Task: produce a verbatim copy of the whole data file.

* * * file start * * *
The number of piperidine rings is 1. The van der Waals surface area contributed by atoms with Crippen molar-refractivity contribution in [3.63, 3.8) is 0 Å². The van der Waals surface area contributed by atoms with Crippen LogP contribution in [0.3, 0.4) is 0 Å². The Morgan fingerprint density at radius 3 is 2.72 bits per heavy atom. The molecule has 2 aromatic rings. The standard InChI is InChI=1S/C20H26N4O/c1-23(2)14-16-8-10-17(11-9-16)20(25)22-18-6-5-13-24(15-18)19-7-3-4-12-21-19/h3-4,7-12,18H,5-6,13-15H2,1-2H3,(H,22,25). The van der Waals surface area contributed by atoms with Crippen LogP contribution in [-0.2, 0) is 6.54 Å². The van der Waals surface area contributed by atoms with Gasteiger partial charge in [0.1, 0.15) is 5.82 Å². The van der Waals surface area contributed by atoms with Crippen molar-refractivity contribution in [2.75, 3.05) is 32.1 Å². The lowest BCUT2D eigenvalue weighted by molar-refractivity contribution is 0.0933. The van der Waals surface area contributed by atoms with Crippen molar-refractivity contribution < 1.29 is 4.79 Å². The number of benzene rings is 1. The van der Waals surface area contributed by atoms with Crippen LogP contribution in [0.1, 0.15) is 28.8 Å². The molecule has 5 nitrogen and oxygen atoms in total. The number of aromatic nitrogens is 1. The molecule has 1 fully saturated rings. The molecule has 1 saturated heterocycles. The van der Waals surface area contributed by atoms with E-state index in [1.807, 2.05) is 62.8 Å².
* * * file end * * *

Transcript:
The number of piperidine rings is 1. The van der Waals surface area contributed by atoms with Crippen molar-refractivity contribution in [3.63, 3.8) is 0 Å². The van der Waals surface area contributed by atoms with Crippen LogP contribution in [0.3, 0.4) is 0 Å². The Morgan fingerprint density at radius 3 is 2.72 bits per heavy atom. The molecule has 2 aromatic rings. The standard InChI is InChI=1S/C20H26N4O/c1-23(2)14-16-8-10-17(11-9-16)20(25)22-18-6-5-13-24(15-18)19-7-3-4-12-21-19/h3-4,7-12,18H,5-6,13-15H2,1-2H3,(H,22,25). The van der Waals surface area contributed by atoms with Crippen LogP contribution in [-0.2, 0) is 6.54 Å². The van der Waals surface area contributed by atoms with Gasteiger partial charge in [0.1, 0.15) is 5.82 Å². The van der Waals surface area contributed by atoms with Crippen molar-refractivity contribution in [2.75, 3.05) is 32.1 Å². The lowest BCUT2D eigenvalue weighted by molar-refractivity contribution is 0.0933. The van der Waals surface area contributed by atoms with Crippen molar-refractivity contribution < 1.29 is 4.79 Å². The number of benzene rings is 1. The van der Waals surface area contributed by atoms with Crippen LogP contribution in [0.1, 0.15) is 28.8 Å². The molecule has 5 nitrogen and oxygen atoms in total. The number of aromatic nitrogens is 1. The molecule has 1 fully saturated rings. The molecule has 1 saturated heterocycles. The van der Waals surface area contributed by atoms with E-state index in [1.807, 2.05) is 62.8 Å².